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Thread: Alternative to buying a dedicated macro lens?

  1. #1

    Default Alternative to buying a dedicated macro lens?

    Hi guys,

    Im a new d80 owner and very impressed by some of the macro shots that have been posted on here. i've thought about buying a macro lens but i'm also considering the following setup:

    Camera + Normal lens + Coupling Ring + Reversed prime lens

    How does the quality of this setup compare with a dedicated macro?
    And silly question - what does "reversed prime lens" mean?

    cheers!

  2. #2
    Senior Member zac08's Avatar
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    Default Re: Alternative to buying a dedicated macro lens?

    Quote Originally Posted by nikonnewbie View Post
    Hi guys,

    Im a new d80 owner and very impressed by some of the macro shots that have been posted on here. i've thought about buying a macro lens but i'm also considering the following setup:

    Camera + Normal lens + Coupling Ring + Reversed prime lens

    How does the quality of this setup compare with a dedicated macro?
    And silly question - what does "reversed prime lens" mean?

    cheers!
    Here's an example of how it's done :



    Here's where it's from :

    Coinimaging.com
    Michael Lim
    My Flickr Site

  3. #3

    Default Re: Alternative to buying a dedicated macro lens?

    i dont understand....
    PM me if U Want Asst Wedding Photographer
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  4. #4
    Senior Member zac08's Avatar
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    Default Re: Alternative to buying a dedicated macro lens?

    What you need is a male to male coupler. This has threads on both ends which will be able to be fitted onto the filter threads of the lenses.

    You will fit the longer lens on the camera, then the coupler and the short lens which has to be set to maximum aperture is then screwed onto the coupler.



    I believe someone is selling this on a MO thread.

    Here's a picture of how it may look, the picture depicts a prosumer camera.



    hope these helps,
    Michael Lim
    My Flickr Site

  5. #5

    Default Re: Alternative to buying a dedicated macro lens?

    so, i have the 18-135 kit, and 50mm f1.8

    if i get the male2male coupler, i can screw the kit onto camera first, then coupler, then the 50mm but "reversed"
    rite?

    so now all i need is the coupler..
    D80 | 50 f1.4 | 85 f1.8

  6. #6

    Default Re: Alternative to buying a dedicated macro lens?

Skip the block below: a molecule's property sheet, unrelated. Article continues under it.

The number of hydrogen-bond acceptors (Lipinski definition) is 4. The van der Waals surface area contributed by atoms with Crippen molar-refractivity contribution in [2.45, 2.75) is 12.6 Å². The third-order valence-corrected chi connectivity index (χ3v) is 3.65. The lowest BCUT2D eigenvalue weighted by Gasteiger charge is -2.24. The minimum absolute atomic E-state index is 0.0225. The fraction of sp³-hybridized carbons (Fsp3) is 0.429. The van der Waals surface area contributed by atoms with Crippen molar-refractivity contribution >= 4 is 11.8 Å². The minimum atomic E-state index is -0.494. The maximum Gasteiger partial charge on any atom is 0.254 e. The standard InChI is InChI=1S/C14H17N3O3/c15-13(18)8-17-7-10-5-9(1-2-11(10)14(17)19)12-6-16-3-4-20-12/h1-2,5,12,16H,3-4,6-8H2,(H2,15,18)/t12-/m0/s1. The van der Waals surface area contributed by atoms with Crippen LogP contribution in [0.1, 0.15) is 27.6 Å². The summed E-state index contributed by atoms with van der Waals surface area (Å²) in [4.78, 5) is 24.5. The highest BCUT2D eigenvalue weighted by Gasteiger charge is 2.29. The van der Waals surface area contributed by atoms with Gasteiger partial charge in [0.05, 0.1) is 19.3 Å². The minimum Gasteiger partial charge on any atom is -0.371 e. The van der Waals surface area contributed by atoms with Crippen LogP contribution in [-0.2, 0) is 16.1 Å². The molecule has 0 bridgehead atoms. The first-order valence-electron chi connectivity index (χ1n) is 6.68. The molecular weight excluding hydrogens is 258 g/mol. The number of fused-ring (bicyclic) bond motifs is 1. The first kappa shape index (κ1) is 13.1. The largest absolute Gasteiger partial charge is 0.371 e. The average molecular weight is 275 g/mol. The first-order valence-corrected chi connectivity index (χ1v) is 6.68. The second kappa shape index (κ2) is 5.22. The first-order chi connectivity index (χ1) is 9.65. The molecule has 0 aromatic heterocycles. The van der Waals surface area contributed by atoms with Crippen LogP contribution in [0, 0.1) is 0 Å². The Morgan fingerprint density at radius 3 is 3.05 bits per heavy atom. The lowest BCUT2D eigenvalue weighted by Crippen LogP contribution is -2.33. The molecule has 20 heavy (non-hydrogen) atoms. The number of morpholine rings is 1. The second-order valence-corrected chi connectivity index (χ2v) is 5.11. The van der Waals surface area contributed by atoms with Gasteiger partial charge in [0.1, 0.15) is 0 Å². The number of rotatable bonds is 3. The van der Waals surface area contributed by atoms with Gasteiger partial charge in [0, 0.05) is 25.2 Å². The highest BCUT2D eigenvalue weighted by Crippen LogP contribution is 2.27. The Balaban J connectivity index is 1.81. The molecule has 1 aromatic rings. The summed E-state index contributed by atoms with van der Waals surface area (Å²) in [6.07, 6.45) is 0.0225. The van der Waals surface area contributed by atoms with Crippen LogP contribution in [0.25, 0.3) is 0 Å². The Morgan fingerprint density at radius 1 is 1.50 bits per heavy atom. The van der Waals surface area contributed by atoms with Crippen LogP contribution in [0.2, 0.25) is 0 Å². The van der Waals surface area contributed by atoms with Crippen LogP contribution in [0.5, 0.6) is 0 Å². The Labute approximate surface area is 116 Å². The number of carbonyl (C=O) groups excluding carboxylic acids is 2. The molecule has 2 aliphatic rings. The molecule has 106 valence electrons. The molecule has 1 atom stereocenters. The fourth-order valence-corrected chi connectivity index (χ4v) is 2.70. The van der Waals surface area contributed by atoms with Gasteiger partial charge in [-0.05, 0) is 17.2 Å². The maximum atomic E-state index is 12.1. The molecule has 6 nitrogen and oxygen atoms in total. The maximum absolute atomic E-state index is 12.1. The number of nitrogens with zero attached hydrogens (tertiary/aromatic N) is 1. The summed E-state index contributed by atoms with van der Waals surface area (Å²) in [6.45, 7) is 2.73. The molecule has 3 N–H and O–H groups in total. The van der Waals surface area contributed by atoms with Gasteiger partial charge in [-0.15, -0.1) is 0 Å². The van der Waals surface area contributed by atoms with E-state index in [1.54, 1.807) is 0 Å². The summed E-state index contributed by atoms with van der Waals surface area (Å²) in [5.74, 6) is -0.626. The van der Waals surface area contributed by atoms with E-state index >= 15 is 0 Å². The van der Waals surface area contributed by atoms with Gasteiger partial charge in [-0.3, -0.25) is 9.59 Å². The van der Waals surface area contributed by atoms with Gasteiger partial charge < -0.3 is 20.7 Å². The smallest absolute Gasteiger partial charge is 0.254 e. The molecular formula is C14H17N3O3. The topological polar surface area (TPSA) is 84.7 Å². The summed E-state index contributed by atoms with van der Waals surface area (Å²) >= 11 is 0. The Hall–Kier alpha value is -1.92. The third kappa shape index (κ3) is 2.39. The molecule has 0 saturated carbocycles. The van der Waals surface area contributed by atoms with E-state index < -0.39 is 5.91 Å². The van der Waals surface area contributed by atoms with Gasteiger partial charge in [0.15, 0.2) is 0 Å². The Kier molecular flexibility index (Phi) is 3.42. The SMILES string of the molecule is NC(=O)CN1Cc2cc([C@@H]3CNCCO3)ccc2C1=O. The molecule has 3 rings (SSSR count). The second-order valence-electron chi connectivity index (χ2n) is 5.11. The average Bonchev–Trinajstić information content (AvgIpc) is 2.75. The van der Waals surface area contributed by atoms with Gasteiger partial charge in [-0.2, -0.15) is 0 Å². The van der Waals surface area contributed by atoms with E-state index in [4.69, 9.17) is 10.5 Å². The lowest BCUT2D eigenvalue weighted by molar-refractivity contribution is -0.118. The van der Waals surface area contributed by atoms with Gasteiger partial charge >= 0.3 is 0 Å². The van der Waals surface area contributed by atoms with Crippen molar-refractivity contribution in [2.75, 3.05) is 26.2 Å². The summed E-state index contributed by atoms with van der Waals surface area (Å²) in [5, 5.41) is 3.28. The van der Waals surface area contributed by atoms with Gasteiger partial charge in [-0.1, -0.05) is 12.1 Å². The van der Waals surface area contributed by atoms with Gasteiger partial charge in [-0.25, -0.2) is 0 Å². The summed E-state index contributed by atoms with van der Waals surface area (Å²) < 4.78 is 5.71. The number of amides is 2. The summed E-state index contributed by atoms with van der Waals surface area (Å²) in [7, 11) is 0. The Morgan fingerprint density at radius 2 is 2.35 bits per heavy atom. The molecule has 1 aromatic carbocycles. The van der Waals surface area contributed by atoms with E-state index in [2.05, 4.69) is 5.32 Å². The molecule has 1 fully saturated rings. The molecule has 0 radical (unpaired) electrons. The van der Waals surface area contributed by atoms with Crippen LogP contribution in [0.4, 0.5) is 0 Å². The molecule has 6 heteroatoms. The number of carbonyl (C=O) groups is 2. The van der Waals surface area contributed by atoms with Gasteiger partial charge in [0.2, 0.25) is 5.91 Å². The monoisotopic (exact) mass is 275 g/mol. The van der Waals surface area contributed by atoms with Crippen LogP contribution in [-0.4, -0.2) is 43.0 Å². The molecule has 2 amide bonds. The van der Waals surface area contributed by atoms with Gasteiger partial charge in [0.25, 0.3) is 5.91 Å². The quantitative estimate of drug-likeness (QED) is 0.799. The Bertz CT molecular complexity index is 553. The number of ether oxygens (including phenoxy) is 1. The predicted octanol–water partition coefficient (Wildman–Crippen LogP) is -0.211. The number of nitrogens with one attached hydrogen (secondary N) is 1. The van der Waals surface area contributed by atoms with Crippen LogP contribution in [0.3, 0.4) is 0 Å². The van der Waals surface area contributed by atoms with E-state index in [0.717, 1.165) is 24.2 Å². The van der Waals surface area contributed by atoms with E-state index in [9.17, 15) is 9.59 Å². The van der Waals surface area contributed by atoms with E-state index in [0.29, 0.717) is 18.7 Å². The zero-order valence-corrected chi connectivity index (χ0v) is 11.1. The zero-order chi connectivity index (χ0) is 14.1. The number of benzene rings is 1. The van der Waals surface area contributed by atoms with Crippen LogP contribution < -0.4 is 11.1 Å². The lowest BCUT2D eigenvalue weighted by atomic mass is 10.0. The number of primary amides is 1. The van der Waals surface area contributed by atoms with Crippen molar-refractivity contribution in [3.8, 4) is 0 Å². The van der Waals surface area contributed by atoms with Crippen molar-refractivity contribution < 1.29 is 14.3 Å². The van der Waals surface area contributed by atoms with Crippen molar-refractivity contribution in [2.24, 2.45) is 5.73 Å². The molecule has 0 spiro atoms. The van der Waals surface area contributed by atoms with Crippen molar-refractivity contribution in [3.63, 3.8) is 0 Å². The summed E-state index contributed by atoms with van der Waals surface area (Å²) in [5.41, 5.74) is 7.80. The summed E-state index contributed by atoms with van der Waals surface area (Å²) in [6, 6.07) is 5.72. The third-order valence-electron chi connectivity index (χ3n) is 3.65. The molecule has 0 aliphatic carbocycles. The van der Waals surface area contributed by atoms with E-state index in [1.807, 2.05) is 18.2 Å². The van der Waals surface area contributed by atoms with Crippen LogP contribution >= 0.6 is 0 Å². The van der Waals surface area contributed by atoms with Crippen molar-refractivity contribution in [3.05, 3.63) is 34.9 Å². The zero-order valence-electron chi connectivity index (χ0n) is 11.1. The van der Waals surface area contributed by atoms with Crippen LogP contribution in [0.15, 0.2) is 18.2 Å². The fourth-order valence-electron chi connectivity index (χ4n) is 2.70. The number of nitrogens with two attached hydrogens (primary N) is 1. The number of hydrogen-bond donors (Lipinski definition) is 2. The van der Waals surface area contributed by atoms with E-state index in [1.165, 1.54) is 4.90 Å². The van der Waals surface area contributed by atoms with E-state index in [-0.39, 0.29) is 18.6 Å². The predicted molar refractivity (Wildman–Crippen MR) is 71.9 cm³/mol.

cool.
    how much u bought the 50mm f1.8?

  7. #7
    Moderator ortega's Avatar
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    Default Re: Alternative to buying a dedicated macro lens?

    Macro Photography - Getting Closer and Bigger

    read all about it here
    remember, google is your friend

  8. #8

    Default Re: Alternative to buying a dedicated macro lens?

    Quote Originally Posted by foxxkat View Post
    so, i have the 18-135 kit, and 50mm f1.8

    if i get the male2male coupler, i can screw the kit onto camera first, then coupler, then the 50mm but "reversed"
    rite?

    so now all i need is the coupler..
    What you need is a Nikon BR2A and/or BR3 for your 50mm. With your 50mm reversed, the rear element would be very near your sunject already.

  9. #9

    Default Re: Alternative to buying a dedicated macro lens?

    any pictures of the coupler?

    any pictures of pics taken by 50mm reverse?

  10. #10

    Default Re: Alternative to buying a dedicated macro lens?

    Or try what I did. Get a cheaper manual lens (got one for $28) instead of risking a more expensive 50mm. As for quality... you can check out some old threads I posted in the macros sub-forum.

  11. #11
    Senior Member Override2Zion's Avatar
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    Default Re: Alternative to buying a dedicated macro lens?

    Quote Originally Posted by nyxx88 View Post
    Or try what I did. Get a cheaper manual lens (got one for $28) instead of risking a more expensive 50mm. As for quality... you can check out some old threads I posted in the macros sub-forum.
    Yeah this makes sense, if you only wanna your lenses for macros. The reverse ring fits your cam like how your normal lens would, the other side of the ring would be threaded to fit your lens in the reverse manner. You would screw it in like as if you were fitting a filter in front of the lens. Had a buddy who worked with a 50mm F/1.8 with a reverse ring. Works well, only prob is that you focus on the subject by moving your camera nearer/further.
    Nikon D200/D700/D800 User :)
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  12. #12
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    Default Re: Alternative to buying a dedicated macro lens?

    Quote Originally Posted by Override2Zion View Post